Here are a list of to my mind the most important facts of the assassination that people tend to gloss over or dismiss in a myriad of ways, but are in fact the most damning for Oswald:

  • Marina Oswald confirmed taking the backyard photos of Oswald posing with the Carcano rifle used in the assassination
  • Marina also confirmed the same rifle was the one found in the Book Depository
  • Oswald’s prints were found on the rifle
  • Oswald tested positive for gunpowder residue with a simple paraffin (or “Dermal Nitrate”) test after being apprehended at the theater

Anything else just adds to the so-called mystery of the whole affair. Rather than being some dark conspiracy the incident is really just exactly as it appears; a horrible circus of incredible incidents that came together to form a perfect storm.

Oswald was a product of a broken home, and had a huge narcissistic monkey on his back. All his life he was driven to be more than he was, but he just wanted to will this fantasy into existence. He wasn’t willing to work for greatness. Over and over again with the tools to greatness well out of his reach he does things that are within his power to make that greatness happen. After defecting to the Soviet Union he is a celebrity, for a while. When that wears off he come back to the US. Then he thinks Cuba is his path to revival, and so on. He’s a sad sack until he sees his path to infamy. There is no way in any real world that any spooks or black hats would invest time, energy, or money using Oswald as any kind of Agent of Change. Oswald sensed that in himself, and so became an Agent of Change all by himself, with his own agenda.

Stone’s JFK is another piece of work. Its based on Garrison’s “On the Trail of the Assassins” which in itself is a big fantasy. The book is based on Garrison’s step-by-step destruction of a respected New Orleans business man Clay Shaw because Garrison saw a news paper article that mentioned Shaw attending a party that may have catered to homosexual tastes. He later finds drug addict Perry Russo who spins a tall tale about Shaw and David Ferrie, another New Orleans personality at a party where they apparently make plans to assassinate Kennedy.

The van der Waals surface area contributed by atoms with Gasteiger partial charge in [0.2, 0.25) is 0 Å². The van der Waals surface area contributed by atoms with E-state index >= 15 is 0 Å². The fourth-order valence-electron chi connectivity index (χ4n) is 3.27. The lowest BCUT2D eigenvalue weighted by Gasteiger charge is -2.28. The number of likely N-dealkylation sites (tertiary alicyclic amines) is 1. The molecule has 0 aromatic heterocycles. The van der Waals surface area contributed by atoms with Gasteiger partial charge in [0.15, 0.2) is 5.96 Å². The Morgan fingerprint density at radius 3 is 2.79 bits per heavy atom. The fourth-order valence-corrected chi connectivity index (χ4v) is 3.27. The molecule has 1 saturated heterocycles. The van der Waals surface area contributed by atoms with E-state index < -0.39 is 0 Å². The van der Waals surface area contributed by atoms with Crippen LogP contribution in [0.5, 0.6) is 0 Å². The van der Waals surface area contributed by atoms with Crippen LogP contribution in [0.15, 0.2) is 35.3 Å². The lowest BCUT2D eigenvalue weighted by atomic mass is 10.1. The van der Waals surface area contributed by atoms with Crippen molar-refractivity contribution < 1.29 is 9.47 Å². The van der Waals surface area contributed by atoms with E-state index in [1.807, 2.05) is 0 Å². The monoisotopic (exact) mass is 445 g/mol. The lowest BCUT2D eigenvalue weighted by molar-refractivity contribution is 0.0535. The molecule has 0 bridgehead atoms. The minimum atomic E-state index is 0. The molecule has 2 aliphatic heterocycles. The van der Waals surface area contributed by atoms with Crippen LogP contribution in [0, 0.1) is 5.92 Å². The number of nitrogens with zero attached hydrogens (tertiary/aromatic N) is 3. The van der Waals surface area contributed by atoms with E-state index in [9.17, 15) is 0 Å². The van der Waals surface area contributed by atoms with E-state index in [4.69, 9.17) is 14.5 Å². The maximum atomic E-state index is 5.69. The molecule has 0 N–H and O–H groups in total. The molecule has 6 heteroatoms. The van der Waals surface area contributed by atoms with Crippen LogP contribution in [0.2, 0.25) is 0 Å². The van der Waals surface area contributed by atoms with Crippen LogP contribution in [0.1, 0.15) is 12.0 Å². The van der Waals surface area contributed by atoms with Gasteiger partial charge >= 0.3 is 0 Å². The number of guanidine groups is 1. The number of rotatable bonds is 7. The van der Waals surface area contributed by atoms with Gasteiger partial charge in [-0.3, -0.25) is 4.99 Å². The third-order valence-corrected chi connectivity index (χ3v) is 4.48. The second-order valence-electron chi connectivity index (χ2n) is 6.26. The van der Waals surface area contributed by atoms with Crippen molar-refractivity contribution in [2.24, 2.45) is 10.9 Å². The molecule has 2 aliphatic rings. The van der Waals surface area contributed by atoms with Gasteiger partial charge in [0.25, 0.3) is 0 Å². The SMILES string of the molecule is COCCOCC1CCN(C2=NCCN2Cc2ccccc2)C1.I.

Garrison is a strange character in his own right. He’s been involved in the darker corners of New Orleans politics himself having been indicted in an odd little pinball scheme, and over and over again bringing up charges on people in and around New Orleans who angered him in one way or another, only to get the charges dropped when outside light was shown on his accusations.

Perry Russo himself wasn’t able to corroborate his own stories about Shaw, Ferrie, and Oswald that became the basis of Garrison’s book.

So put Garrison and Stone’s flaming bag of poop aside for good. Here’s another factoid about the whole affair that never sat right with me: if it was a conspiracy, the very scope of it and the length of it would make it the most successful conspiracy ever. Think about the number of people who would need to be involved; from Lyndon Johnson, the Vice President, to the ambulance drivers in Dallas, the secret service, the Warren Commissioners. Earl Warren was involved in a cover-up of the assassination of President Kennedy?

Earl Warren was born in Los Angeles, CA in 1891, and grew up in Bakersfield, CA, where his father worked for the Southern Pacific Rail Road. He then attended UC Berkeley, then became a lawyer and joined the army in 1917. After coming home to California he developed a reputation as a corruption-fighting DA. As he rose higher in the state legislature he continued to hone this reputation, being known to be honest to a fault, and a liberal crusader, as shown by his leadership in Brown v. Board of Education, a landmark decision. He also worked hard to nationalize the Bill Of Rights, and with Griswold v. Connecticut he showed that US Citizens have a constitutional right to privacy. Legal and legislative accomplishments aside, Warren had a reputation for being a frankly honest man, period.

Point of all this is; do you really expect me to swallow that Warren was part of a conspiracy to assassinate Kennedy, something he most certainly would have had to been a part of? I don’t think so.